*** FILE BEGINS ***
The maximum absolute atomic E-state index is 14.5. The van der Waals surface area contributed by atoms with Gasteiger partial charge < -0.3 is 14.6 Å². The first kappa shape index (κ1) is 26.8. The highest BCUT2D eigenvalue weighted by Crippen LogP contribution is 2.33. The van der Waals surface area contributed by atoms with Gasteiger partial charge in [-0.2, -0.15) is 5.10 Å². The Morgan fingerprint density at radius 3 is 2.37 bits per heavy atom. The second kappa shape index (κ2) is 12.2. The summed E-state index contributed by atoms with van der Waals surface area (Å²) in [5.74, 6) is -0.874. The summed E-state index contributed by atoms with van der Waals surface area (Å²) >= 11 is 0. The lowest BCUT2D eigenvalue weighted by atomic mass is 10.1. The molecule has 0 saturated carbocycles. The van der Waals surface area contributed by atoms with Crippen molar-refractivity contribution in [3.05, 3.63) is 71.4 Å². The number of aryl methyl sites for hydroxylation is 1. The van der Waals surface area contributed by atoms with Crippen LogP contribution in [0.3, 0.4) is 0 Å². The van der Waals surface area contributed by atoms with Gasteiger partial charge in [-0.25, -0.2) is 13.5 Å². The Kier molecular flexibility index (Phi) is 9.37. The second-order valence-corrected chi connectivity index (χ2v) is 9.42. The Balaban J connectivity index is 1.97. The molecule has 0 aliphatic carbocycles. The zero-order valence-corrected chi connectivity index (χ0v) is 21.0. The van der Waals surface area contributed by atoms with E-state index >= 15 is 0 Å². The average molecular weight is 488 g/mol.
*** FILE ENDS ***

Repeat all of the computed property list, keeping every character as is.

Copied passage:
The maximum absolute atomic E-state index is 14.5. The van der Waals surface area contributed by atoms with Gasteiger partial charge < -0.3 is 14.6 Å². The first kappa shape index (κ1) is 26.8. The highest BCUT2D eigenvalue weighted by Crippen LogP contribution is 2.33. The van der Waals surface area contributed by atoms with Gasteiger partial charge in [-0.2, -0.15) is 5.10 Å². The Morgan fingerprint density at radius 3 is 2.37 bits per heavy atom. The second kappa shape index (κ2) is 12.2. The summed E-state index contributed by atoms with van der Waals surface area (Å²) in [5.74, 6) is -0.874. The summed E-state index contributed by atoms with van der Waals surface area (Å²) >= 11 is 0. The lowest BCUT2D eigenvalue weighted by atomic mass is 10.1. The molecule has 0 saturated carbocycles. The van der Waals surface area contributed by atoms with Crippen molar-refractivity contribution in [3.05, 3.63) is 71.4 Å². The number of aryl methyl sites for hydroxylation is 1. The van der Waals surface area contributed by atoms with Crippen LogP contribution in [0.3, 0.4) is 0 Å². The van der Waals surface area contributed by atoms with Gasteiger partial charge in [-0.25, -0.2) is 13.5 Å². The Kier molecular flexibility index (Phi) is 9.37. The second-order valence-corrected chi connectivity index (χ2v) is 9.42. The Balaban J connectivity index is 1.97. The molecule has 0 aliphatic carbocycles. The zero-order valence-corrected chi connectivity index (χ0v) is 21.0. The van der Waals surface area contributed by atoms with E-state index >= 15 is 0 Å². The average molecular weight is 488 g/mol.